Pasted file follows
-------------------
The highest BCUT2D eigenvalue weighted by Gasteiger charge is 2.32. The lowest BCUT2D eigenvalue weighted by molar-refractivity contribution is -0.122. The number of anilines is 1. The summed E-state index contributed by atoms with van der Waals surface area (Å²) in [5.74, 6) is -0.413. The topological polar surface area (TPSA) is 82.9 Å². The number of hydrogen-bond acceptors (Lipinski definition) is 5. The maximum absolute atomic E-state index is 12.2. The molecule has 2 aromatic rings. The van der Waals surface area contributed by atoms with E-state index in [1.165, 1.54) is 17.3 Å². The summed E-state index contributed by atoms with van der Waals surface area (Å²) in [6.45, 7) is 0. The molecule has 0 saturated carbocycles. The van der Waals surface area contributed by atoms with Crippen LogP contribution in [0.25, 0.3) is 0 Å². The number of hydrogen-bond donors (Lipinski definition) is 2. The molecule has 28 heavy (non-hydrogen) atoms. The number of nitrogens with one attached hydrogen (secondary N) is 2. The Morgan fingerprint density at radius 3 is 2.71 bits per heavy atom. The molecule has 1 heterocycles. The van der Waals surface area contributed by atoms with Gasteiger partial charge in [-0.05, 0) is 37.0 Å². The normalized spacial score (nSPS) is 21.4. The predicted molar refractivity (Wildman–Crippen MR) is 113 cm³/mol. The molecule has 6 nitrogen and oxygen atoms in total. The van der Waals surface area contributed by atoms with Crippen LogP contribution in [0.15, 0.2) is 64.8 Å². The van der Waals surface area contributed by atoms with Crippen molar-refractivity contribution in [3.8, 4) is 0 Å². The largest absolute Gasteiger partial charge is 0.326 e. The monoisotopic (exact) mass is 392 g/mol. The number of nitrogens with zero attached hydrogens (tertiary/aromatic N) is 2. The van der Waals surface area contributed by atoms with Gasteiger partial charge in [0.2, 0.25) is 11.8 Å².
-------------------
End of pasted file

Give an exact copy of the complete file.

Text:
The highest BCUT2D eigenvalue weighted by Gasteiger charge is 2.32. The lowest BCUT2D eigenvalue weighted by molar-refractivity contribution is -0.122. The number of anilines is 1. The summed E-state index contributed by atoms with van der Waals surface area (Å²) in [5.74, 6) is -0.413. The topological polar surface area (TPSA) is 82.9 Å². The number of hydrogen-bond acceptors (Lipinski definition) is 5. The maximum absolute atomic E-state index is 12.2. The molecule has 2 aromatic rings. The van der Waals surface area contributed by atoms with E-state index in [1.165, 1.54) is 17.3 Å². The summed E-state index contributed by atoms with van der Waals surface area (Å²) in [6.45, 7) is 0. The molecule has 0 saturated carbocycles. The van der Waals surface area contributed by atoms with Crippen LogP contribution in [0.25, 0.3) is 0 Å². The number of hydrogen-bond donors (Lipinski definition) is 2. The molecule has 28 heavy (non-hydrogen) atoms. The number of nitrogens with one attached hydrogen (secondary N) is 2. The Morgan fingerprint density at radius 3 is 2.71 bits per heavy atom. The molecule has 1 heterocycles. The van der Waals surface area contributed by atoms with Gasteiger partial charge in [-0.05, 0) is 37.0 Å². The normalized spacial score (nSPS) is 21.4. The predicted molar refractivity (Wildman–Crippen MR) is 113 cm³/mol. The molecule has 6 nitrogen and oxygen atoms in total. The van der Waals surface area contributed by atoms with Crippen LogP contribution in [0.15, 0.2) is 64.8 Å². The van der Waals surface area contributed by atoms with Crippen molar-refractivity contribution in [3.8, 4) is 0 Å². The largest absolute Gasteiger partial charge is 0.326 e. The monoisotopic (exact) mass is 392 g/mol. The number of nitrogens with zero attached hydrogens (tertiary/aromatic N) is 2. The van der Waals surface area contributed by atoms with Gasteiger partial charge in [0.2, 0.25) is 11.8 Å².